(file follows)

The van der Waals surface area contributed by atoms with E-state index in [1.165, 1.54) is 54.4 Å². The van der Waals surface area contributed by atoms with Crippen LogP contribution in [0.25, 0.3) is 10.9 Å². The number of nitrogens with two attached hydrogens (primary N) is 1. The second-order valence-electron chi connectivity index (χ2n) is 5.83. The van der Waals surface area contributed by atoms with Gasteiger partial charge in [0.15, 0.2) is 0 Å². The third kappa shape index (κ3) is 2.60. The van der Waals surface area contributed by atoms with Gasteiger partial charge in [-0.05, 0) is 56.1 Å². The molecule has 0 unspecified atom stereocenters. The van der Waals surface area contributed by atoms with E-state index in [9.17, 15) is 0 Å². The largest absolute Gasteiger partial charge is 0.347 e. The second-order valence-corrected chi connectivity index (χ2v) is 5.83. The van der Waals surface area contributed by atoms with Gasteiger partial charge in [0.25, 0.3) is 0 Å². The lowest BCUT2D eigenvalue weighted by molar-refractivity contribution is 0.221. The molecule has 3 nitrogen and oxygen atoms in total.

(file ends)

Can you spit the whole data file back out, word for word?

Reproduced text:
The van der Waals surface area contributed by atoms with E-state index in [1.165, 1.54) is 54.4 Å². The van der Waals surface area contributed by atoms with Crippen LogP contribution in [0.25, 0.3) is 10.9 Å². The number of nitrogens with two attached hydrogens (primary N) is 1. The second-order valence-electron chi connectivity index (χ2n) is 5.83. The van der Waals surface area contributed by atoms with Gasteiger partial charge in [0.15, 0.2) is 0 Å². The third kappa shape index (κ3) is 2.60. The van der Waals surface area contributed by atoms with Gasteiger partial charge in [-0.05, 0) is 56.1 Å². The molecule has 0 unspecified atom stereocenters. The van der Waals surface area contributed by atoms with E-state index in [9.17, 15) is 0 Å². The largest absolute Gasteiger partial charge is 0.347 e. The second-order valence-corrected chi connectivity index (χ2v) is 5.83. The van der Waals surface area contributed by atoms with Gasteiger partial charge in [0.25, 0.3) is 0 Å². The lowest BCUT2D eigenvalue weighted by molar-refractivity contribution is 0.221. The molecule has 3 nitrogen and oxygen atoms in total.